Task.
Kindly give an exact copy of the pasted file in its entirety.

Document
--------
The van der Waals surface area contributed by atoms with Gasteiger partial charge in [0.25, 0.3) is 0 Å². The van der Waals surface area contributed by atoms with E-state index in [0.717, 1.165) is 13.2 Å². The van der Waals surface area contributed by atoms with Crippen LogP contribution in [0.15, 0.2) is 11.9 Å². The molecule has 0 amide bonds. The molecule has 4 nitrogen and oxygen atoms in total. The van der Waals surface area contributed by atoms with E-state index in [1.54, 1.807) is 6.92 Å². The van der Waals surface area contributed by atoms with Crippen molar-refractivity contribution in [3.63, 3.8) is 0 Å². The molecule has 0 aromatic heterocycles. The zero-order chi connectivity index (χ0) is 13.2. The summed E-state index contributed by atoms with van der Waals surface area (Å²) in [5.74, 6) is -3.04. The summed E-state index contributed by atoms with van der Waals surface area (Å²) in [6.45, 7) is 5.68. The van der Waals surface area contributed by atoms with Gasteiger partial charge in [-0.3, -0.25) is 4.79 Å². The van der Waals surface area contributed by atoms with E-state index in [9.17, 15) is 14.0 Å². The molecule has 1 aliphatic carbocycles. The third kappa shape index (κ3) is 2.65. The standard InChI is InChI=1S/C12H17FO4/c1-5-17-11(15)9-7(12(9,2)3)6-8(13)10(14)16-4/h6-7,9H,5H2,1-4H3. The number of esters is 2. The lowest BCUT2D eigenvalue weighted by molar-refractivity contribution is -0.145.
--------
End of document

The van der Waals surface area contributed by atoms with Gasteiger partial charge in [0.25, 0.3) is 0 Å². The van der Waals surface area contributed by atoms with E-state index in [0.717, 1.165) is 13.2 Å². The van der Waals surface area contributed by atoms with Crippen LogP contribution in [0.15, 0.2) is 11.9 Å². The molecule has 0 amide bonds. The molecule has 4 nitrogen and oxygen atoms in total. The van der Waals surface area contributed by atoms with E-state index in [1.54, 1.807) is 6.92 Å². The van der Waals surface area contributed by atoms with Crippen molar-refractivity contribution in [3.63, 3.8) is 0 Å². The molecule has 0 aromatic heterocycles. The zero-order chi connectivity index (χ0) is 13.2. The summed E-state index contributed by atoms with van der Waals surface area (Å²) in [5.74, 6) is -3.04. The summed E-state index contributed by atoms with van der Waals surface area (Å²) in [6.45, 7) is 5.68. The van der Waals surface area contributed by atoms with Gasteiger partial charge in [-0.3, -0.25) is 4.79 Å². The van der Waals surface area contributed by atoms with E-state index in [9.17, 15) is 14.0 Å². The molecule has 1 aliphatic carbocycles. The third kappa shape index (κ3) is 2.65. The standard InChI is InChI=1S/C12H17FO4/c1-5-17-11(15)9-7(12(9,2)3)6-8(13)10(14)16-4/h6-7,9H,5H2,1-4H3. The number of esters is 2. The lowest BCUT2D eigenvalue weighted by molar-refractivity contribution is -0.145.